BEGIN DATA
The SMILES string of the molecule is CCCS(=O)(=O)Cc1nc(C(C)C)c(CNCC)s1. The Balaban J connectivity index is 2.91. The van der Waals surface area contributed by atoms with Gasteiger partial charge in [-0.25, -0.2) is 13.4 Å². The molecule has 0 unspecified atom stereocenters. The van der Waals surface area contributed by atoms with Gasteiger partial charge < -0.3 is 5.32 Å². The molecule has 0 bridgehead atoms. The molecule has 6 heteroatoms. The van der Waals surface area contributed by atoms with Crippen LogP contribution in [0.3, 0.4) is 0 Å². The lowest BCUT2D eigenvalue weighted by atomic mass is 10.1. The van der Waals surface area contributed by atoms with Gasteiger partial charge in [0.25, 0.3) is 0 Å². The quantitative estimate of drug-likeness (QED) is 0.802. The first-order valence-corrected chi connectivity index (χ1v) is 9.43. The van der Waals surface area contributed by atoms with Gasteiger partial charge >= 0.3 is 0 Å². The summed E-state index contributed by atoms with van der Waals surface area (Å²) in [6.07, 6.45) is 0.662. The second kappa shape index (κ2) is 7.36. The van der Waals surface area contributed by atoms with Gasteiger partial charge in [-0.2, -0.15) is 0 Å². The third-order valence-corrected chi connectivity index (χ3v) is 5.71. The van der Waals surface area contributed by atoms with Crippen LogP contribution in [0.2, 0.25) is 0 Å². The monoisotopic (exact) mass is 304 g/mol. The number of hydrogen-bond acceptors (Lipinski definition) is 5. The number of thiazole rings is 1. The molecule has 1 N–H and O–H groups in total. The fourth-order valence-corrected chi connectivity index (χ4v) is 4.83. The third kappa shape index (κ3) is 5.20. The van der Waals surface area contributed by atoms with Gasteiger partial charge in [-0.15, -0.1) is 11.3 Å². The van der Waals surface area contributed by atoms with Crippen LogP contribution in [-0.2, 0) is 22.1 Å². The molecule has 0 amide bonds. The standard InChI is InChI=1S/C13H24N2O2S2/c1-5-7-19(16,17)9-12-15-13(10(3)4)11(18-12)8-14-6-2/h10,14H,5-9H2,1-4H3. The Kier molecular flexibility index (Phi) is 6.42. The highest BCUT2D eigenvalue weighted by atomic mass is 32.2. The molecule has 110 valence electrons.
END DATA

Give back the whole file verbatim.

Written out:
The SMILES string of the molecule is CCCS(=O)(=O)Cc1nc(C(C)C)c(CNCC)s1. The Balaban J connectivity index is 2.91. The van der Waals surface area contributed by atoms with Gasteiger partial charge in [-0.25, -0.2) is 13.4 Å². The molecule has 0 unspecified atom stereocenters. The van der Waals surface area contributed by atoms with Gasteiger partial charge < -0.3 is 5.32 Å². The molecule has 0 bridgehead atoms. The molecule has 6 heteroatoms. The van der Waals surface area contributed by atoms with Crippen LogP contribution in [0.3, 0.4) is 0 Å². The lowest BCUT2D eigenvalue weighted by atomic mass is 10.1. The van der Waals surface area contributed by atoms with Gasteiger partial charge in [0.25, 0.3) is 0 Å². The quantitative estimate of drug-likeness (QED) is 0.802. The first-order valence-corrected chi connectivity index (χ1v) is 9.43. The van der Waals surface area contributed by atoms with Gasteiger partial charge >= 0.3 is 0 Å². The summed E-state index contributed by atoms with van der Waals surface area (Å²) in [6.07, 6.45) is 0.662. The second kappa shape index (κ2) is 7.36. The van der Waals surface area contributed by atoms with Gasteiger partial charge in [-0.2, -0.15) is 0 Å². The third-order valence-corrected chi connectivity index (χ3v) is 5.71. The van der Waals surface area contributed by atoms with Crippen LogP contribution in [0.2, 0.25) is 0 Å². The monoisotopic (exact) mass is 304 g/mol. The number of hydrogen-bond acceptors (Lipinski definition) is 5. The number of thiazole rings is 1. The molecule has 1 N–H and O–H groups in total. The fourth-order valence-corrected chi connectivity index (χ4v) is 4.83. The third kappa shape index (κ3) is 5.20. The van der Waals surface area contributed by atoms with Gasteiger partial charge in [-0.15, -0.1) is 11.3 Å². The van der Waals surface area contributed by atoms with Crippen LogP contribution in [-0.2, 0) is 22.1 Å². The molecule has 0 amide bonds. The standard InChI is InChI=1S/C13H24N2O2S2/c1-5-7-19(16,17)9-12-15-13(10(3)4)11(18-12)8-14-6-2/h10,14H,5-9H2,1-4H3. The Kier molecular flexibility index (Phi) is 6.42. The highest BCUT2D eigenvalue weighted by atomic mass is 32.2. The molecule has 110 valence electrons.